All you need are giant Mason jars (I use half gallon sizes) to store the herbs in your cabinets, an inexpensive food scale, a quart jar with tight-fitting lid, and 5 minutes of time to boil water and weigh out the herb. I make infusions for us in the evening, let them sit overnight, strain them in the morning, and then we drink them during the day.

We rotate through 5-7 different herbs over the course of the week, drinking one infusion a day. We do not mix them together. Our favorites are Nettle, Oatstraw, Comfrey, Red Clover, Linden, and sometimes Hawthorn and Raspberry leaf infusions. When our Lab had a uti I made her rotating infusions of Uva Ursi and Yarrow to help her fight it off. Nettle isn’t my favorite infusion but I know it’s incredibly nutritious so instead of leaving it out of the rotation I’ll add a pinch of Holy Basil to change the taste to my liking. Also, I noticed that if my infusions are very cold they taste so much better.

Take care of your body now. It’s never too late to build health. Infusions are easy to make. Below are pics of my 5 minute routine. I prefer to make them at night so they can steep and be ready to strain and refrigerate in the morning. Infusions only need 4 hours to steep so if it’s easier for you to do it in the morning, go for it! Note: This is NOT a tea.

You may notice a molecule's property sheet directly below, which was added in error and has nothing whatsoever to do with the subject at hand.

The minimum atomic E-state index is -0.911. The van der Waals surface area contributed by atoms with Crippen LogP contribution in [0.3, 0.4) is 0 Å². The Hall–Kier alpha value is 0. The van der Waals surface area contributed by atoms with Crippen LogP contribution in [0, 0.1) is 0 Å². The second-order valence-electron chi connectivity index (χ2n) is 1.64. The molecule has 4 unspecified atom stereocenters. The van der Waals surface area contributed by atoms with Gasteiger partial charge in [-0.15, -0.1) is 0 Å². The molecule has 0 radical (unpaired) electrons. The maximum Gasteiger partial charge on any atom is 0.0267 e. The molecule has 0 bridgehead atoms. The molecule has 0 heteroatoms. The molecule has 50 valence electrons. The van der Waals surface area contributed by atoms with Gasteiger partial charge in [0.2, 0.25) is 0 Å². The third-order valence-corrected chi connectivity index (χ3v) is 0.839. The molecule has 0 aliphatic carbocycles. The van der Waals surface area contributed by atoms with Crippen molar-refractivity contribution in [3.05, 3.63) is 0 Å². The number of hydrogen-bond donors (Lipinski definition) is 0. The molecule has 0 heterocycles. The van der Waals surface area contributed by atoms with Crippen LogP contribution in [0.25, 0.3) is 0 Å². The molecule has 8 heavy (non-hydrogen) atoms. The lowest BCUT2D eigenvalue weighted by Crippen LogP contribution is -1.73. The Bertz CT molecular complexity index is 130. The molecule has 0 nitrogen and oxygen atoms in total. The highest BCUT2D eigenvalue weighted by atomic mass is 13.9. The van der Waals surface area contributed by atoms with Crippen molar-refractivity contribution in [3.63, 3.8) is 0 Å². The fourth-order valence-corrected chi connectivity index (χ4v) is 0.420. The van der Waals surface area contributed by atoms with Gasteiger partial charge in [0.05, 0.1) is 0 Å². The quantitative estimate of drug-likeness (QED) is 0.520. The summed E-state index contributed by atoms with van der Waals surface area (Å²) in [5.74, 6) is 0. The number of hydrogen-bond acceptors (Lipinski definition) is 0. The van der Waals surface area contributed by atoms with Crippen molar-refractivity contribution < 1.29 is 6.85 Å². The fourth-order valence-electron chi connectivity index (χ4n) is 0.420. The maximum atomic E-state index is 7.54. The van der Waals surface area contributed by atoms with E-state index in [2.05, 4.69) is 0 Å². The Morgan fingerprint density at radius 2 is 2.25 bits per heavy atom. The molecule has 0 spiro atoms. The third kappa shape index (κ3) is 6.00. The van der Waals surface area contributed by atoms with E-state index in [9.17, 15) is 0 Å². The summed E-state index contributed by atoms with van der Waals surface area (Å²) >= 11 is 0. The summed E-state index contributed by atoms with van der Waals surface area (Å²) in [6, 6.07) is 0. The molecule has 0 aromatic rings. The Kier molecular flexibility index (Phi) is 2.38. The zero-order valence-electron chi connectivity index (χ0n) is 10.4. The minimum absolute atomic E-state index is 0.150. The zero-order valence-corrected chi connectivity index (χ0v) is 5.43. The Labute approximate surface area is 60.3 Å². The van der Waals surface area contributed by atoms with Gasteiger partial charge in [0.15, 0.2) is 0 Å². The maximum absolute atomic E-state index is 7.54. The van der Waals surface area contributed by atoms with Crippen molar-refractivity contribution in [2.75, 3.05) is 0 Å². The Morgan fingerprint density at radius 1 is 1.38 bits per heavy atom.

How do I make a nourishing herbal infusion?

Step 1. Put kettle on the fire.
Step 2. Gather your herb, scale, jar, and funnel. Always use a scale. One ounce of nettle looks very different than one ounce of comfrey!
Step 3. Tare the scale to 0.00 oz. and weigh out one ounce of herb.
Step 4. Fill jar to the near top with boiling water and using a wooden spoon stir the herb and water. Wait a few seconds to let the herb absorb some water then top it off. Screw the lid on (don’t do it too tight) and let it sit for 4 hours or overnight.
Step 5. Strain and compost the plant material if you can. At this point you can refrigerate or drink directly. I prefer them COLD.
Enjoy!

Read more about Nourishing Herbal Infusions from Susun Weed here.

Super Simple Sunday

I’m in the middle of labeling more batches of my herbal products for my Etsy shop, sipping on a tall glass of ginger honey lemonade and thought I should share this awesome recipe. I can get back to labeling later.

Making it by the gallon will make sense after you’ve had a glass. It doesn’t last long. This lemonade is super simple to make and is so good for you.

Here’s why:

Ginger is in the same family as turmeric and cardamom, making it very warming and stimulating to the circulatory system. Ginger is soothing to the digestive tract, is anti-inflammatory, and some resources show that it inhibits the growth of rhinovirus, the common cold.